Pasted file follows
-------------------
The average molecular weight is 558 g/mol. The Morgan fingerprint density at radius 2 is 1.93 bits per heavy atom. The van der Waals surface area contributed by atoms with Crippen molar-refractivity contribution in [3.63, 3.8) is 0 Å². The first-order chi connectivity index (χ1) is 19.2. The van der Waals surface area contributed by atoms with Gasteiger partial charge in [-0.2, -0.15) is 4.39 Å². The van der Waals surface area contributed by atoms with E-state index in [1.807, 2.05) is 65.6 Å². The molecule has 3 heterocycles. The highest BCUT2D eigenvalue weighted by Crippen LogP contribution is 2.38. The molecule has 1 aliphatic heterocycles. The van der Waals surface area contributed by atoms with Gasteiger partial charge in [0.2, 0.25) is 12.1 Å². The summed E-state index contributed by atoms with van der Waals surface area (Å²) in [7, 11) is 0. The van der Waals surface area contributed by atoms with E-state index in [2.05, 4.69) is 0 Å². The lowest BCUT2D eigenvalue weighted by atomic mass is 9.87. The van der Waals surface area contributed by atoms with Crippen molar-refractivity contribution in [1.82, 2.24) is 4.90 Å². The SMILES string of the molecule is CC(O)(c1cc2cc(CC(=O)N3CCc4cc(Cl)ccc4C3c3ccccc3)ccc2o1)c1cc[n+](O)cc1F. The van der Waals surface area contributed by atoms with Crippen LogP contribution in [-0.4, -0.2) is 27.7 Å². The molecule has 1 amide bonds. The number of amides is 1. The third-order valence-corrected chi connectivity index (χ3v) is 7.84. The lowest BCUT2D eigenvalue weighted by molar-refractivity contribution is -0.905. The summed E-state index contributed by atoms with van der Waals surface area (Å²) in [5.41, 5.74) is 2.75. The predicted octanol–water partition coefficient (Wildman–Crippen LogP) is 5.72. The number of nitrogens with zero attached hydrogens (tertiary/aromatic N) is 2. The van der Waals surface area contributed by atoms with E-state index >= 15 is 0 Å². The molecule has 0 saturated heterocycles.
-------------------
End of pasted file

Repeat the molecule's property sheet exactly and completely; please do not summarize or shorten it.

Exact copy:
The average molecular weight is 558 g/mol. The Morgan fingerprint density at radius 2 is 1.93 bits per heavy atom. The van der Waals surface area contributed by atoms with Crippen molar-refractivity contribution in [3.63, 3.8) is 0 Å². The first-order chi connectivity index (χ1) is 19.2. The van der Waals surface area contributed by atoms with Gasteiger partial charge in [-0.2, -0.15) is 4.39 Å². The van der Waals surface area contributed by atoms with E-state index in [1.807, 2.05) is 65.6 Å². The molecule has 3 heterocycles. The highest BCUT2D eigenvalue weighted by Crippen LogP contribution is 2.38. The molecule has 1 aliphatic heterocycles. The van der Waals surface area contributed by atoms with Gasteiger partial charge in [0.2, 0.25) is 12.1 Å². The summed E-state index contributed by atoms with van der Waals surface area (Å²) in [7, 11) is 0. The van der Waals surface area contributed by atoms with E-state index in [2.05, 4.69) is 0 Å². The lowest BCUT2D eigenvalue weighted by atomic mass is 9.87. The van der Waals surface area contributed by atoms with Crippen molar-refractivity contribution in [1.82, 2.24) is 4.90 Å². The SMILES string of the molecule is CC(O)(c1cc2cc(CC(=O)N3CCc4cc(Cl)ccc4C3c3ccccc3)ccc2o1)c1cc[n+](O)cc1F. The van der Waals surface area contributed by atoms with Crippen LogP contribution in [-0.4, -0.2) is 27.7 Å². The molecule has 1 amide bonds. The number of amides is 1. The third-order valence-corrected chi connectivity index (χ3v) is 7.84. The lowest BCUT2D eigenvalue weighted by molar-refractivity contribution is -0.905. The summed E-state index contributed by atoms with van der Waals surface area (Å²) in [5.41, 5.74) is 2.75. The predicted octanol–water partition coefficient (Wildman–Crippen LogP) is 5.72. The number of nitrogens with zero attached hydrogens (tertiary/aromatic N) is 2. The van der Waals surface area contributed by atoms with E-state index >= 15 is 0 Å². The molecule has 0 saturated heterocycles.